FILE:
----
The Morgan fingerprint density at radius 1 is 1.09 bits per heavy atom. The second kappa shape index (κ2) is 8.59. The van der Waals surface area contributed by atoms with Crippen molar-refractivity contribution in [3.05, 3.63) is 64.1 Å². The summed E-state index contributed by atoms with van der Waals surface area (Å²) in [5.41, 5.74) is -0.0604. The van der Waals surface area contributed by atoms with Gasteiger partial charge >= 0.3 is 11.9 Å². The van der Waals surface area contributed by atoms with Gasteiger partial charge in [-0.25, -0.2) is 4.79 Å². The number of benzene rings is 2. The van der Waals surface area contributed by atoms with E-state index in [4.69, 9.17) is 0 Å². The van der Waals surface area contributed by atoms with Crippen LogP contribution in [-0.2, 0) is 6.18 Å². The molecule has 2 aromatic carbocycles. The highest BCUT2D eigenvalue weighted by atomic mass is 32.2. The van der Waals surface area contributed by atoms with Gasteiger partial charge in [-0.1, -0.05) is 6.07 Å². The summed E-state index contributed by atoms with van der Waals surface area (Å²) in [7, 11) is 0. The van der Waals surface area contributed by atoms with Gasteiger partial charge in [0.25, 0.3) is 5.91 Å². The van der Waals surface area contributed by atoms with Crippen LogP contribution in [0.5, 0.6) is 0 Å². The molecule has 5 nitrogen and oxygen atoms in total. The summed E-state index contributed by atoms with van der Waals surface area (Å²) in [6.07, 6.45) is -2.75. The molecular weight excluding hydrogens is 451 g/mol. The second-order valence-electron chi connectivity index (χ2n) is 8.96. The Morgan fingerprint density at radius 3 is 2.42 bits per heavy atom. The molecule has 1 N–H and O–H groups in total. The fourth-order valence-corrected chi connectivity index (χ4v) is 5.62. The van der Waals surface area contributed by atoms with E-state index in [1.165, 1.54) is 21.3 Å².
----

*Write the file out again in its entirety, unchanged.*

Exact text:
The Morgan fingerprint density at radius 1 is 1.09 bits per heavy atom. The second kappa shape index (κ2) is 8.59. The van der Waals surface area contributed by atoms with Crippen molar-refractivity contribution in [3.05, 3.63) is 64.1 Å². The summed E-state index contributed by atoms with van der Waals surface area (Å²) in [5.41, 5.74) is -0.0604. The van der Waals surface area contributed by atoms with Gasteiger partial charge >= 0.3 is 11.9 Å². The van der Waals surface area contributed by atoms with Gasteiger partial charge in [-0.25, -0.2) is 4.79 Å². The number of benzene rings is 2. The van der Waals surface area contributed by atoms with E-state index in [4.69, 9.17) is 0 Å². The van der Waals surface area contributed by atoms with Crippen LogP contribution in [-0.2, 0) is 6.18 Å². The molecule has 2 aromatic carbocycles. The highest BCUT2D eigenvalue weighted by atomic mass is 32.2. The van der Waals surface area contributed by atoms with Gasteiger partial charge in [-0.1, -0.05) is 6.07 Å². The summed E-state index contributed by atoms with van der Waals surface area (Å²) in [7, 11) is 0. The van der Waals surface area contributed by atoms with Gasteiger partial charge in [0.25, 0.3) is 5.91 Å². The van der Waals surface area contributed by atoms with Crippen LogP contribution in [0.5, 0.6) is 0 Å². The molecule has 5 nitrogen and oxygen atoms in total. The summed E-state index contributed by atoms with van der Waals surface area (Å²) in [6.07, 6.45) is -2.75. The molecular weight excluding hydrogens is 451 g/mol. The second-order valence-electron chi connectivity index (χ2n) is 8.96. The Morgan fingerprint density at radius 3 is 2.42 bits per heavy atom. The molecule has 1 N–H and O–H groups in total. The fourth-order valence-corrected chi connectivity index (χ4v) is 5.62. The van der Waals surface area contributed by atoms with E-state index in [1.165, 1.54) is 21.3 Å².